Study Shows PTSD Persists In Vietnam Veterans

The New York Times (8/8, A14, Carey, Subscription Publication) reports that a new study presented at “a series of talks at the American Psychological Association in Washington” finds that “most veterans who had persistent post-traumatic stress a decade or more after serving in the Vietnam War have shown surprisingly little improvement since then, and a large percentage have died.” The data also showed that “an estimated 13 percent of current active-duty soldiers and 10 percent of Marines have post-traumatic stress disorder.”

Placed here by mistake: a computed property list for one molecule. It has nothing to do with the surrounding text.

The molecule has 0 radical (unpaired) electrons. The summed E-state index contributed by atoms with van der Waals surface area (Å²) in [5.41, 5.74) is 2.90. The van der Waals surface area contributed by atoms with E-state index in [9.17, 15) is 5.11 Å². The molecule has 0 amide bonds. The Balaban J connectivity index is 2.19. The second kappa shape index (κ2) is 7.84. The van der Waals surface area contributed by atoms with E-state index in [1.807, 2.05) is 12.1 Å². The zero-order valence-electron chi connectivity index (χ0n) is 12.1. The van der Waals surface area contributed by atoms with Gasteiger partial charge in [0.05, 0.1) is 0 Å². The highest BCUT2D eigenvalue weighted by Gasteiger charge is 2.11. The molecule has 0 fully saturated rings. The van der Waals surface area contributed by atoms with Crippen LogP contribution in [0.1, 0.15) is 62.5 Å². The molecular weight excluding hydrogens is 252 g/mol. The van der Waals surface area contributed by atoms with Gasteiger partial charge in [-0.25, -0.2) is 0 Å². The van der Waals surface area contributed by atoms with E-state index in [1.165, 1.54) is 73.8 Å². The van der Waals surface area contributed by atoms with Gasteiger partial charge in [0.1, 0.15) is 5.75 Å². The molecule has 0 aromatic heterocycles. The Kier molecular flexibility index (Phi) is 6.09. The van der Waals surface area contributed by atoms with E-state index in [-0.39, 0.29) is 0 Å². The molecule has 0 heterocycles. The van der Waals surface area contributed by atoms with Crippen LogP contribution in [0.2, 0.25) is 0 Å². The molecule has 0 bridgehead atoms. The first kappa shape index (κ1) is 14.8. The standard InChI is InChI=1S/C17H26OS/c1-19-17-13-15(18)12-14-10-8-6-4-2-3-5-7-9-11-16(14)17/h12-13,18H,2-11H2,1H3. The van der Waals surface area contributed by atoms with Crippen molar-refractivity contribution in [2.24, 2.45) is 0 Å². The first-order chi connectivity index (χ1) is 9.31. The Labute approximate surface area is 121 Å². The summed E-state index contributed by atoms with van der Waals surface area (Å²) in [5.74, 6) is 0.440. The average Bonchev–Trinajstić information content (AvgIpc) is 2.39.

The VA funded research is “part of the first effort to track a large, nationally representative sample of service members through their adult lives,” with the “first installment…published in 1992.”

Related Links:

— “Combat Stress Among Veterans Is Found to Persist Since Vietnam,” Benedict Carey, New York Times, August 7, 2014.

Posted in In The News.